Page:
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Title: Hypothalamic peptides in the regulation of feeding and peripheral metabolism
Author: Meeran, Mohammed Karim
ISNI:       0000 0001 3391 7075
Awarding Body: University of London
Current Institution: University College London (University of London)
Date of Award: 1997
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The central nervous system is essential to the normal control of metabolic processes. Maintenance of energy balance is an important part of homeostasis and involves the control of food intake (input) and of peripheral metabolism (output). Loss of this homeostatic mechanism can lead to either obesity or cachexia. Neuropeptide Y (NPY) is a 36 amino acid peptide that is found in several hypothalamic regions involved in the control of food intake. It potently stimulates feeding following intracerebroventricular (ICV) injection. In addition it has several effects on peripheral metabolism including stimulation of ACTH release from the pituitary gland and an increase in peripheral insulin resistance. Using analogues of NPY with differential binding to the known NPY receptors, I have shown that there are at least two novel central NPY receptors that mediate these effects of NPY. I have shown that a recently discovered NPY receptor antagonist, BIBP 3226 inhibits NPY induced feeding but that it has no effect on NPY mediated stimulation of ACTH release. It has been postulated that foetal malnutrition can program peripheral glucose metabolism in later life. I have studied the effects of early malnutrition on pregnant and weanling rats and have shown that such programming does not occur at the level of hypothalamic neuropeptide Y messenger RNA. I have also shown that glucagon like peptide-1 (CLP-1) is a novel central satiety factor, and that chronic blockade of GLP-1 receptors can lead to an increase in weight of rats. In addition I have shown that the effects of ICV GLP-1 as a satiety factor do not occur by any change in hypothalamic NPY, suggesting that the GLP-1 satiety system works independently of NPY. I have also shown that ICV GLP-1 causes a fall in peripheral plasma glucose and insulin concentrations, suggesting that central GLP-1 may have a role in the modulation of peripheral insulin sensitivity.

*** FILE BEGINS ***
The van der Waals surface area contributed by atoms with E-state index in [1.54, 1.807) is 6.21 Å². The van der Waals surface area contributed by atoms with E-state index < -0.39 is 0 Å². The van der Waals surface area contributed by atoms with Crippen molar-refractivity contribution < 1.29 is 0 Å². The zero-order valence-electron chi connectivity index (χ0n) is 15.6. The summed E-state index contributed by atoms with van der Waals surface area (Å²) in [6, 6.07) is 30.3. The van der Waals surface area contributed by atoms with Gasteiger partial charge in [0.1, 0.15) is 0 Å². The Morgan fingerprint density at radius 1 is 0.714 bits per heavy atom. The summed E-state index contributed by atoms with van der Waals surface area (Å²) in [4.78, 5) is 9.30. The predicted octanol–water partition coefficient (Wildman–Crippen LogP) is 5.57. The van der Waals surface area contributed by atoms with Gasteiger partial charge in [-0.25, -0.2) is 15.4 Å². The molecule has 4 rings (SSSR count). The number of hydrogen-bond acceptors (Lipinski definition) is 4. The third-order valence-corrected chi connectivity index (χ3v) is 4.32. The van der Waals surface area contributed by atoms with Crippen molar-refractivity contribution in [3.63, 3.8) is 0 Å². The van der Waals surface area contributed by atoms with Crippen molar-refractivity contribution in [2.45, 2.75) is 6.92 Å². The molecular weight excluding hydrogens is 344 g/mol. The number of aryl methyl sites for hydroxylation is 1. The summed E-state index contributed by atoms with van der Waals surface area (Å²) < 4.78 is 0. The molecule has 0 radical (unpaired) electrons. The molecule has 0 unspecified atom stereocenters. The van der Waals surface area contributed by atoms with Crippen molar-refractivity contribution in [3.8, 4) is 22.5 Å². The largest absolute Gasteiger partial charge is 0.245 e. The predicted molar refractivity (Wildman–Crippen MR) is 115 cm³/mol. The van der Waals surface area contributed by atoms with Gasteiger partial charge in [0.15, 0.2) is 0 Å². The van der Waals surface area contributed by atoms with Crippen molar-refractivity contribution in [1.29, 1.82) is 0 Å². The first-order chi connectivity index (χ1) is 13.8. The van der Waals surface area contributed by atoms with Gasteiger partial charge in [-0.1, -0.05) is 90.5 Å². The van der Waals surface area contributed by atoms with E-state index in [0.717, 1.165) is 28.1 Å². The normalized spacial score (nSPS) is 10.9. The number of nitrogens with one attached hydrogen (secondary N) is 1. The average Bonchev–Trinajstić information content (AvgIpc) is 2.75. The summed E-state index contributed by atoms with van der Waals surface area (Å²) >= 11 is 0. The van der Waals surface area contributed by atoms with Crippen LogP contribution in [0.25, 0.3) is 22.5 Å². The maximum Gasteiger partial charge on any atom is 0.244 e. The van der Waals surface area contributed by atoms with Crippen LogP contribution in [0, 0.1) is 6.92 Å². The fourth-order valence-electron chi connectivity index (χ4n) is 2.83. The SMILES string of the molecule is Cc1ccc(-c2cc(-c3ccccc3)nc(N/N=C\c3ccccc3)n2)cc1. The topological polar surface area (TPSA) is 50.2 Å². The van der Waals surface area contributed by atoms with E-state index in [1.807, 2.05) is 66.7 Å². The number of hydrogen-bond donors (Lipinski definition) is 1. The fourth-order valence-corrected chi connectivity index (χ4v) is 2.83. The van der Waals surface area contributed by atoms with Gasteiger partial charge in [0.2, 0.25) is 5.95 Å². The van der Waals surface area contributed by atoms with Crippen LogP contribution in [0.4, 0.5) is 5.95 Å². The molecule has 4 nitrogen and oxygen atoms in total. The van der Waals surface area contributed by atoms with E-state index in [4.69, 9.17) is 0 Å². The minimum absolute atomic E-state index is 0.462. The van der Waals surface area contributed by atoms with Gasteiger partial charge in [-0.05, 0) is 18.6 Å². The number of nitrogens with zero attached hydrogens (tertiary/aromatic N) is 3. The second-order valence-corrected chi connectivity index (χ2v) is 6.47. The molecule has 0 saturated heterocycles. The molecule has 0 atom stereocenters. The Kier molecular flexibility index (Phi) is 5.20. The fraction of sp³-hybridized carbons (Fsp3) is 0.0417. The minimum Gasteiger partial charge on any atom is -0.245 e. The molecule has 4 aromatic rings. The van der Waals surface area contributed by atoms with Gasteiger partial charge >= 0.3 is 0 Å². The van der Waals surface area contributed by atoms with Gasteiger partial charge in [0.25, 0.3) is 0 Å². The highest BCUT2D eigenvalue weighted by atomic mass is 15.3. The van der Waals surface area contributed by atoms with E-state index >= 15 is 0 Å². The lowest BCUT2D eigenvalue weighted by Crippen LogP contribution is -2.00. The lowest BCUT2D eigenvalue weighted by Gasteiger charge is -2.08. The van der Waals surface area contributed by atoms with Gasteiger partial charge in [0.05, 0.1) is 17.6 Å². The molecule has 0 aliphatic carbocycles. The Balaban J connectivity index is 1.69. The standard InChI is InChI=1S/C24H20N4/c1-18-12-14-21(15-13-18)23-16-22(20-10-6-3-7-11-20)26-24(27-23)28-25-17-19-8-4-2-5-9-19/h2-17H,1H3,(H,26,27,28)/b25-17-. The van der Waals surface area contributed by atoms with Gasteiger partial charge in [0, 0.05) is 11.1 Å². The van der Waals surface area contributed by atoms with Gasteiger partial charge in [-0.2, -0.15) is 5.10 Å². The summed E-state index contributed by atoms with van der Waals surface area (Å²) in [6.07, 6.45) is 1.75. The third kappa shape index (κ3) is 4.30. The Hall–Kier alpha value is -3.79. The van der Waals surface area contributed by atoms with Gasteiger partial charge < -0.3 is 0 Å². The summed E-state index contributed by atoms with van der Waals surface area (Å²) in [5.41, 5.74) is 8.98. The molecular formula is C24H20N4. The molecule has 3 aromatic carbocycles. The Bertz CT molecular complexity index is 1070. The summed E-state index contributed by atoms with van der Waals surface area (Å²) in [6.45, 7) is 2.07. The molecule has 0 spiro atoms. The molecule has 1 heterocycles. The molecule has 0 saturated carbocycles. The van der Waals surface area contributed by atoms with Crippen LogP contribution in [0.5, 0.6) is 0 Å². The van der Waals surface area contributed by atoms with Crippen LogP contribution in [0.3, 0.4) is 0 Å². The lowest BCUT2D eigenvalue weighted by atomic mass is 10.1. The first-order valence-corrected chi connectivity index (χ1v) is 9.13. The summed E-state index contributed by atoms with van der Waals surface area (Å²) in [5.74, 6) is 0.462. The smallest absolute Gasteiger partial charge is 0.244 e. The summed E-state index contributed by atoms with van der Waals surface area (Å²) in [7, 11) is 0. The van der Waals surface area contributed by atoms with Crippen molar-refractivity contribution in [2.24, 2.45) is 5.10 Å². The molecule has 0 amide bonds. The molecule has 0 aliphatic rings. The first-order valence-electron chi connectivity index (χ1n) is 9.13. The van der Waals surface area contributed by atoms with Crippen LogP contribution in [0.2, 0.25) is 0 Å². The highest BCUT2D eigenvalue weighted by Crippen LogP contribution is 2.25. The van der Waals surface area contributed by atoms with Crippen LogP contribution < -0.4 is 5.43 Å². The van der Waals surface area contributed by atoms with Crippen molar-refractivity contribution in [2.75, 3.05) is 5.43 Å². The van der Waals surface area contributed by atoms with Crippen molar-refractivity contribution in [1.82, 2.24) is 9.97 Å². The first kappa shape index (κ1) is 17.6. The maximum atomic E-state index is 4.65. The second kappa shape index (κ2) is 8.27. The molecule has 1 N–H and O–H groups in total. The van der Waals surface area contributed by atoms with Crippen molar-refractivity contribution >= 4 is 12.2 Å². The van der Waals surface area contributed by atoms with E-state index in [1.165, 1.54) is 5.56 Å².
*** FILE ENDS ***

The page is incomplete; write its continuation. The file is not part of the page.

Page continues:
Supervisor: Not available Sponsor: Not available
Qualification Name: Thesis (Ph.D.) Qualification Level: Doctoral
EThOS ID:  DOI: Not available
Keywords: Foetal malnutrition